Smartphones and tablets are driving a mobile revolution, allowing video to take the lead in a business once dominated by voice calls, industry players and experts say.
Video already does or will soon account for the majority of mobile data traffic, according to companies that monitor traffic, and with the proliferation of tablet computers that is likely to increase.
"If you want to put 2011 into a nutshell you can say that for the mobile phone companies their business is changing from an ears business -- people speaking and hearing -- into an eyes business with people looking at little screens," said Stefan Zehle, CEO of Coleago Consulting.
Cisco chief John Chambers told the mobile industry's annual trade fair in Barcelona this week that the visual medium would soon become ubiquitous in mobile communication.
"It won't be fifty to sixty percent of traffic on networks in five years out that will be visual. It will be eighty to ninety percent. Everything you do will have visual capability."
Currently most of the visual traffic is video streaming, with video-sharing site YouTube the single top application accounting for 17 percent of total mobile data traffic, according to network firm Allot Communications.
However 2011 could be the year that video telephony finally takes off, nearly a half century after it was first invented.
Skype, which pioneered voice calls over the Internet, brought video calls to PCs in 2006 and says 42 percent of its calls are now video.
And now video calling is now moving to mobile handsets.
Skype launched last month video calling for the iPhone, and Apple has its own application, which is so far limited only to WiFi connections.
Another firm, ooVoo, now supports iPhones and smartphones running the Google-backed Android operating system for its free high-definition-capable video calling service.
ooVoo has gone from nine million users in January 2010 to 21 million last month.
"I really see 2010 as having been the tipping point for video calling," the company's chief executive, Philippe Schwartz, told AFP.
Stuck only to PCs, video calling would remain a niche service but "mobile is the enabler to make it mass market," he said.
US-based Syniverse Technologies announced this week at the Mobile World Congress a deal to provide a video calling service for Korea Telecom, the country's top fixed-line and second-largest mobile operator.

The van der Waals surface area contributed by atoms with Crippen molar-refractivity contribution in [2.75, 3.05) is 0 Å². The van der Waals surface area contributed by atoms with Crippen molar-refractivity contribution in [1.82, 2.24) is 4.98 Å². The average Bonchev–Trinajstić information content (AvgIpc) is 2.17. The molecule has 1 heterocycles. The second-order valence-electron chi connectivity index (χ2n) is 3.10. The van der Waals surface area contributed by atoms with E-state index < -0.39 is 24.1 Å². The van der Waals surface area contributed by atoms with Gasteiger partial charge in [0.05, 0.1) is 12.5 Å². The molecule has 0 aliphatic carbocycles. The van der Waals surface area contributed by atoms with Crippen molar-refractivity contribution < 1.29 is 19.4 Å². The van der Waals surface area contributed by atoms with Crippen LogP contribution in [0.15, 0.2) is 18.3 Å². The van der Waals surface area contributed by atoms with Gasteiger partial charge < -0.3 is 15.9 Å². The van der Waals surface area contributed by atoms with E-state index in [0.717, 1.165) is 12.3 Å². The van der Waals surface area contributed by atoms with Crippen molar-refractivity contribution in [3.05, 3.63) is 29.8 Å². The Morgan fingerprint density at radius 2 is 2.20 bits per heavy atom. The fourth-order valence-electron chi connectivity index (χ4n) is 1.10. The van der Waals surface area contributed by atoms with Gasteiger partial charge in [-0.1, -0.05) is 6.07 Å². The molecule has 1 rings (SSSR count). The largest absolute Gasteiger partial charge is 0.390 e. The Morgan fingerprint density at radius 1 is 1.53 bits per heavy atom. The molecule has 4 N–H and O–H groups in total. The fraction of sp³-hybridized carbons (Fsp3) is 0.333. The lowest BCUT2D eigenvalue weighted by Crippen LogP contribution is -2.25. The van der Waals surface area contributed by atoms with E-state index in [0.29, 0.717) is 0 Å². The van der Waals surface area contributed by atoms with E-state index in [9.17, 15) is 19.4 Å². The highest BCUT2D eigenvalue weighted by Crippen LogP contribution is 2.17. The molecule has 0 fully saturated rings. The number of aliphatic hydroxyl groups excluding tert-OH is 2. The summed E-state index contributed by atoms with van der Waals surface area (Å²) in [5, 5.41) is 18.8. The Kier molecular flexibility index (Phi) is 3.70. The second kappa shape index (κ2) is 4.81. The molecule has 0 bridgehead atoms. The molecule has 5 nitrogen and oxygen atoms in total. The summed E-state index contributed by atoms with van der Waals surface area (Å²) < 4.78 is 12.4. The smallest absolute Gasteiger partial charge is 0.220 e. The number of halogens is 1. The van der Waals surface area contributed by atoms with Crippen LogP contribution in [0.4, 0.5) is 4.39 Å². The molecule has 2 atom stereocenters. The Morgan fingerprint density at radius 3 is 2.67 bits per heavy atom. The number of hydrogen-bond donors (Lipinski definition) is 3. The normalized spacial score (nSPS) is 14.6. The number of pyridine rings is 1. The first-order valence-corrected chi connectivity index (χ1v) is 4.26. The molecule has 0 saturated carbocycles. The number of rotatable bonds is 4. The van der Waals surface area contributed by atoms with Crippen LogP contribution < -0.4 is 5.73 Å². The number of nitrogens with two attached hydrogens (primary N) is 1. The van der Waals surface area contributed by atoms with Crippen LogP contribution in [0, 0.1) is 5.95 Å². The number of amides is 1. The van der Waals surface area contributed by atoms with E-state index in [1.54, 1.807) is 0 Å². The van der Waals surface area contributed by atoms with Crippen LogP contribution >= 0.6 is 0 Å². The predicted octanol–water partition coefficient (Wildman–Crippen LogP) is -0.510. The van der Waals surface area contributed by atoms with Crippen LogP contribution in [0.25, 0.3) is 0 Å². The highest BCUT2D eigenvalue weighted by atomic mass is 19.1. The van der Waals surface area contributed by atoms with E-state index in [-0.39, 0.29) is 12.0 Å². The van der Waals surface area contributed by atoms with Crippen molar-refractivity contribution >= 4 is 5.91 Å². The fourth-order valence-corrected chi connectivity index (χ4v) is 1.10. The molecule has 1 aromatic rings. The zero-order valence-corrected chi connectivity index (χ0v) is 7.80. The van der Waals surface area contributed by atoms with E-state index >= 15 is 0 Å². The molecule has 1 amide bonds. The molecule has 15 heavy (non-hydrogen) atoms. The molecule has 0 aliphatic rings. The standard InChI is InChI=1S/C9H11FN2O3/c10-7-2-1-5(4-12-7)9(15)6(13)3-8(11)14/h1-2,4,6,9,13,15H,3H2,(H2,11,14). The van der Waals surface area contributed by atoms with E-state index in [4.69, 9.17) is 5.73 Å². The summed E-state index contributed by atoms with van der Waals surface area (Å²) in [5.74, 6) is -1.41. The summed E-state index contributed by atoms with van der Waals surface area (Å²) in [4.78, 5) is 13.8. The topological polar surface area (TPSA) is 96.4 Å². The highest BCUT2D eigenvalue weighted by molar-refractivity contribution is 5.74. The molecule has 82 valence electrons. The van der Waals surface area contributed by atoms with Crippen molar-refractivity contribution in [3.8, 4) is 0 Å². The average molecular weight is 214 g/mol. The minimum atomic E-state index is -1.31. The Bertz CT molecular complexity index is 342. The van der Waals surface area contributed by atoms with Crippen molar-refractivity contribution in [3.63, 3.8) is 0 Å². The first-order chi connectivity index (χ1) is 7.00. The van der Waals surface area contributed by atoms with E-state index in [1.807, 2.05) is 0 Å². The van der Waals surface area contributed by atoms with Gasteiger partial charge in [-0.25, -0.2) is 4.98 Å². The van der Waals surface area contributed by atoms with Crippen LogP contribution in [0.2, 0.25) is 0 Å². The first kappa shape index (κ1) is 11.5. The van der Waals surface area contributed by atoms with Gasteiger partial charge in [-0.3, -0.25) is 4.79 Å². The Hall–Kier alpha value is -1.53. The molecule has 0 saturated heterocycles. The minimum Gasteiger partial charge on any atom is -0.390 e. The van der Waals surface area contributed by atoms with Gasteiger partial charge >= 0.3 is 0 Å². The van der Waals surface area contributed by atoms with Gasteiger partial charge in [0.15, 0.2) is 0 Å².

The service is highly interoperable as it does not require receiving handsets to have pre-installed software.
Another company, Aylus, announced a similar video calling service for operators which allows users to start conversations as audio calls and then freely switch over to video.
Both ooVoo and Aylus video calls can be made over existing 3G networks, and the video quality in demonstrations matched or exceeded PC video calls on fixed Internet conditions.
Not everyone is convinced video telephony will take off, however.
"I think the value for the end user to actually watch each other while talking is limited," said Magnus Rehle, managing director of Greenwich Consulting.
The consulting firm Deloitte said in a recent report it "believes that in 2011 video calling wil be cheaper, better and more widely available than ever; yet a boom in demand is unlikely."
It said for most calls audio is sufficient for users, and that many remain uncomfortable with video calling as it makes them self-conscious.
However a Skype representative said people don't want to be bound to their PCs and that mobile video calls "give users the opportunity to share personal moments wherever they are and whenever they want."
Smartphone handset makers, as well as tablet manufacturers, would not be equipping them all with front-facing cameras if they thought video calling would remain a niche service, he said.
Skype's success with PC-based video calling showed "that if there is an easy and intuitive application to use to see the other party then there is a big number of people" willing to use it, said Aylus chief executive Mark Edwards.
Syniverse's Tony Holcombe said consumers have been ready for mobile video calling for some time, "but the key to unlocking widespread uptake is full-scale interoperability" so all camera-equipped phones can be called.
With many smartphones now equipped with high definition cameras, they are likely to become increasingly used as camcorders.
A company called muvee expects to start shipping this year on Android phones the first application for users to edit their videos directly on their smartphones.
"Whenever you film you always get a bunch of rubbish that you want to trim and cut out," said muvee founder and chief Terence Swee. "You don't want to go through the hassle of transferring video to a computer to edit, you want to do it on your phone directly and with muvee you can."
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